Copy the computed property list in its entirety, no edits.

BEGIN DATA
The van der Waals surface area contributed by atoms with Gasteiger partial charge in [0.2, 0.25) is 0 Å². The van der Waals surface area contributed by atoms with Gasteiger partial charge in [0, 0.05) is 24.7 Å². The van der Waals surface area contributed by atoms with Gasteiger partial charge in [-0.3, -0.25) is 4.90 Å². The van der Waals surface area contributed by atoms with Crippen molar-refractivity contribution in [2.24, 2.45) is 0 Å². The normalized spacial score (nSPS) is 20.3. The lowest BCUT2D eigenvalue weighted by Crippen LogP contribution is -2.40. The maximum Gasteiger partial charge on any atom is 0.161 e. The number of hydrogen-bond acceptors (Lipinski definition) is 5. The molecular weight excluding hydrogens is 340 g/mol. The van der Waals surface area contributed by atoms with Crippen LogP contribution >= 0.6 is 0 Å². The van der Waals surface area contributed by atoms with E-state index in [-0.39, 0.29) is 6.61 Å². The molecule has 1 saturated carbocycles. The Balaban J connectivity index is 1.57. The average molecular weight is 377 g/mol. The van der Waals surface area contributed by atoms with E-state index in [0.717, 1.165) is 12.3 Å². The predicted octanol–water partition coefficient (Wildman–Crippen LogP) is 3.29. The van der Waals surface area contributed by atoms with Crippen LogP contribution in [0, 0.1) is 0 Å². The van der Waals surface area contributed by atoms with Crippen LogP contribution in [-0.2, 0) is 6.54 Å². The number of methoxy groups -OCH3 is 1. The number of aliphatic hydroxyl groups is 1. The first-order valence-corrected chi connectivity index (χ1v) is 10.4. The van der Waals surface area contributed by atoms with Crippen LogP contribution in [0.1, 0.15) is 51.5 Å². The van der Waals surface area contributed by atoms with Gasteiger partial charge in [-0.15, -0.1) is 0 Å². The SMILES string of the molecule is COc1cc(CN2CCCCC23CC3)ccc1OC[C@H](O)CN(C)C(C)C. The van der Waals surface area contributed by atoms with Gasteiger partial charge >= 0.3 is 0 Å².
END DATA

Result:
The van der Waals surface area contributed by atoms with Gasteiger partial charge in [0.2, 0.25) is 0 Å². The van der Waals surface area contributed by atoms with Gasteiger partial charge in [0, 0.05) is 24.7 Å². The van der Waals surface area contributed by atoms with Gasteiger partial charge in [-0.3, -0.25) is 4.90 Å². The van der Waals surface area contributed by atoms with Crippen molar-refractivity contribution in [2.24, 2.45) is 0 Å². The normalized spacial score (nSPS) is 20.3. The lowest BCUT2D eigenvalue weighted by Crippen LogP contribution is -2.40. The maximum Gasteiger partial charge on any atom is 0.161 e. The number of hydrogen-bond acceptors (Lipinski definition) is 5. The molecular weight excluding hydrogens is 340 g/mol. The van der Waals surface area contributed by atoms with Crippen LogP contribution >= 0.6 is 0 Å². The van der Waals surface area contributed by atoms with E-state index in [-0.39, 0.29) is 6.61 Å². The molecule has 1 saturated carbocycles. The Balaban J connectivity index is 1.57. The average molecular weight is 377 g/mol. The van der Waals surface area contributed by atoms with E-state index in [0.717, 1.165) is 12.3 Å². The predicted octanol–water partition coefficient (Wildman–Crippen LogP) is 3.29. The van der Waals surface area contributed by atoms with Crippen LogP contribution in [0, 0.1) is 0 Å². The van der Waals surface area contributed by atoms with Crippen LogP contribution in [-0.2, 0) is 6.54 Å². The number of methoxy groups -OCH3 is 1. The number of aliphatic hydroxyl groups is 1. The first-order valence-corrected chi connectivity index (χ1v) is 10.4. The van der Waals surface area contributed by atoms with Crippen LogP contribution in [0.1, 0.15) is 51.5 Å². The van der Waals surface area contributed by atoms with Gasteiger partial charge in [-0.15, -0.1) is 0 Å². The SMILES string of the molecule is COc1cc(CN2CCCCC23CC3)ccc1OC[C@H](O)CN(C)C(C)C. The van der Waals surface area contributed by atoms with Gasteiger partial charge >= 0.3 is 0 Å².